Jaguars are elusive, carnivorous creatures that roam South American rain forests. They can be easily recognized by their distinct black speckled fur with spots larger than those of a leopard or cheetah. Such information would be most welcome in a National Geographic show but we don't work for them. We love animals but cover cars and this is all about the wheeled Jaguar.
A sight not as rare as it used to be, Jaguars appeared in 1922 under a different company name and profile. Founded as the Swallow Sidecar Company by William Lyons and William Walmsley, the company later dropped the production of sidecars to take on coach building that would eventually lead to the launch of the first Jaguar automobile in 1932. Until 1945, all Lyons & Walmsley made cars bore the SS initials, a reminder of the company's side-car making roots, when the lettering was dropped because of resemblances to WWII nazi troop’s labels. Jaguar was picked as the new name.
During the pre-Jaguar period, the company produced multiple models, beautifully styled cars that garnered as much acclaim as they did criticism. Indeed, some voices insisted that Jaguar was more about glam and style rather than pure performance and reliability. Headquartered in Coventry, Great Britan up to this day, the main Jaguar plant dealt more with bodywork design and assembly rather than going through all car-production stage. The engines and chassises were supplied by the Standard Motor Company while the first were later modified to fit Jaguar designs by William Heynes and Harry Weslake, two racing enthusiasts and passionate engine developers.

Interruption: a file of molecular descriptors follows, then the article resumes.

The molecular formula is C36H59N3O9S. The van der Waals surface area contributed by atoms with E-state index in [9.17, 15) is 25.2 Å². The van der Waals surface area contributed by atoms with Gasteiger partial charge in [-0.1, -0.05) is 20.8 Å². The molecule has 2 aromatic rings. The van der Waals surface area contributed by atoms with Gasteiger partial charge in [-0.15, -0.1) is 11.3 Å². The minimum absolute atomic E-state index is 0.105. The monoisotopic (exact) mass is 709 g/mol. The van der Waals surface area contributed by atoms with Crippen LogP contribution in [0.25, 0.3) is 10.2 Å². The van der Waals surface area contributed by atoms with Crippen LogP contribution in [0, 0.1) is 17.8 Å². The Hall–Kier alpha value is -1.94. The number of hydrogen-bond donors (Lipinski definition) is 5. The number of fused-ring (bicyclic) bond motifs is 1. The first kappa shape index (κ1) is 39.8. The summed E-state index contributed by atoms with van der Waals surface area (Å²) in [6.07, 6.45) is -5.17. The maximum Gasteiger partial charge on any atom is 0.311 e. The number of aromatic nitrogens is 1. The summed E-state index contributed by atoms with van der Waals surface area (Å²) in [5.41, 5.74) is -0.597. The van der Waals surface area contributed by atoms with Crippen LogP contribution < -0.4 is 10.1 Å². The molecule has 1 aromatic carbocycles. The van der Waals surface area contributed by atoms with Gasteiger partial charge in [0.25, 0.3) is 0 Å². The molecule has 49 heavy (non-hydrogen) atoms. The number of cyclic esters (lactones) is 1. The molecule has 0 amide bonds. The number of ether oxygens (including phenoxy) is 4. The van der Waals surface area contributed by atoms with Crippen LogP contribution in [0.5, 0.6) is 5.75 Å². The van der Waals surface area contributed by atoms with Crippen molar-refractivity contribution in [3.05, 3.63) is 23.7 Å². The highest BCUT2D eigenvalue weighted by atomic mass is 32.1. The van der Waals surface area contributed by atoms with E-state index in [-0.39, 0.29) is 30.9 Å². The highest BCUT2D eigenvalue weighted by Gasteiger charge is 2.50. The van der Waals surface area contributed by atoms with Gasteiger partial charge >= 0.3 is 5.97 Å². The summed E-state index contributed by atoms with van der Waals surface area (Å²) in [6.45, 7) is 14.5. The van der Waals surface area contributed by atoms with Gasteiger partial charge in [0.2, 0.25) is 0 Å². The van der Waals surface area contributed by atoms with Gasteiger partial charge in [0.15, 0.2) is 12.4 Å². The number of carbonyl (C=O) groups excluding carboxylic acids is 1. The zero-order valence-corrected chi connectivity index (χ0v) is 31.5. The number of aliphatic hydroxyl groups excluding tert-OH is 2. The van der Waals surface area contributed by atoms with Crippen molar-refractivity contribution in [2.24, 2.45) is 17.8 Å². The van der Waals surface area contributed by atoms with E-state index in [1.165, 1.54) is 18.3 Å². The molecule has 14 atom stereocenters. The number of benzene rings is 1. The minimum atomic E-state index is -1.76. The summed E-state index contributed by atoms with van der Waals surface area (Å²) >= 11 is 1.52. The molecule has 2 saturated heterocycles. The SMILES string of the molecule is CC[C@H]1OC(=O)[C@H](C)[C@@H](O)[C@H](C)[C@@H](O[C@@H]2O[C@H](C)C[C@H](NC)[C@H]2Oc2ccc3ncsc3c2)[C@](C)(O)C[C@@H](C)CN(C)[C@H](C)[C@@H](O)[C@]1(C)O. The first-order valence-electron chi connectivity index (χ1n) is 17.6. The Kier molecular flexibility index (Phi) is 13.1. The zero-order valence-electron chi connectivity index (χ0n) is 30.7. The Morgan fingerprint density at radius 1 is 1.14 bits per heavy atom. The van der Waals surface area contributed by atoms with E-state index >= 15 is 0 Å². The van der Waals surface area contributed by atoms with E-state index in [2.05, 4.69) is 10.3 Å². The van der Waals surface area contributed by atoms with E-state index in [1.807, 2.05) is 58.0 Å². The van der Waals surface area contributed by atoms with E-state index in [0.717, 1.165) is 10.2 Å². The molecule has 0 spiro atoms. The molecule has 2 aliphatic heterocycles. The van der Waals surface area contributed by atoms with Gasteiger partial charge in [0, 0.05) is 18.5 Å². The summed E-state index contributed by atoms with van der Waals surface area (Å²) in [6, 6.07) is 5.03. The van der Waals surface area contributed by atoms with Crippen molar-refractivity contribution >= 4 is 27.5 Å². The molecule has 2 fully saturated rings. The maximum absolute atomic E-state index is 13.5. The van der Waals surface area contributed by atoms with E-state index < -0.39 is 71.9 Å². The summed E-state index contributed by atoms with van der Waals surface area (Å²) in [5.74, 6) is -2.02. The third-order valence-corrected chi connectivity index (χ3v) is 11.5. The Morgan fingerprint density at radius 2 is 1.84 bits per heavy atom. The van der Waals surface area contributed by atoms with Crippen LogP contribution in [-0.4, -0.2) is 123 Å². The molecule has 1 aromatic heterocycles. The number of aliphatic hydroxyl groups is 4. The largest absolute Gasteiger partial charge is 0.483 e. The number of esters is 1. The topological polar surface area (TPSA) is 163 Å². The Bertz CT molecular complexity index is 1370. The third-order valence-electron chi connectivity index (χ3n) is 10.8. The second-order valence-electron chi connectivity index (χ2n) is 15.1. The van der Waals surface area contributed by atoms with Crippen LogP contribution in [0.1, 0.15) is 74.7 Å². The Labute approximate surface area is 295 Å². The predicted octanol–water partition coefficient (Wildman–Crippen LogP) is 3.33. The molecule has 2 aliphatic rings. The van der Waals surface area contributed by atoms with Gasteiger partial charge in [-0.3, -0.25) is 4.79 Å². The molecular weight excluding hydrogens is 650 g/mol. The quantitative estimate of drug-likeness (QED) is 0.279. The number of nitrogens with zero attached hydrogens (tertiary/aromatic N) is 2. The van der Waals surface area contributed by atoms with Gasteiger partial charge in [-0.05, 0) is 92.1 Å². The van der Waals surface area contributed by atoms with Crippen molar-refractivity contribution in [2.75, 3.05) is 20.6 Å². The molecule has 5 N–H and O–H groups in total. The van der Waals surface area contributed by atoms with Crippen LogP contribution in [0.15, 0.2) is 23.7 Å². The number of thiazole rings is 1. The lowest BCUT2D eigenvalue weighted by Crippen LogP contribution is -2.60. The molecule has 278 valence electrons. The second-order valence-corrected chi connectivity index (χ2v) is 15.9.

After having build a number of luxurious saloon cars throughout the 30's, such as the 1932 SS1 and the sporty SS90, Jaguar amazed the automotive industry with the launch of the XK120, the fastest production car at the time. Sporting a 3.4 liter engine capable of delivering some 180 hp, the XK could reach a top sped of over 125 mph and accelerate from 0 to 60 in less than 5 seconds. Its sheer performance, affordability and sporty slim oval-shaped grille turned the car into an icon. The Jaguar had finally smiled, displaying a wonderful row of competition-puncturing fangs.
Sparking interest in other countries as well, the XK 120 has enjoyed a great deal of popularity having been built in over 10,000 units and becoming Jaguar's first export model. Upgrades of the 120 followed with the XK 140 and 150.
During the 50's, Jaguar shifted emphasis on building large saloon cars. The Mk VII was the first of a completely new line-up. Despite having been powered by the acclaimed XK engines, the new vehicles were not as successful. the Mk ii however, a smaller and differently styled saloon proved otherwise, becoming Jaguar's second best-selling car at the time, having been produced in some 123,000 units.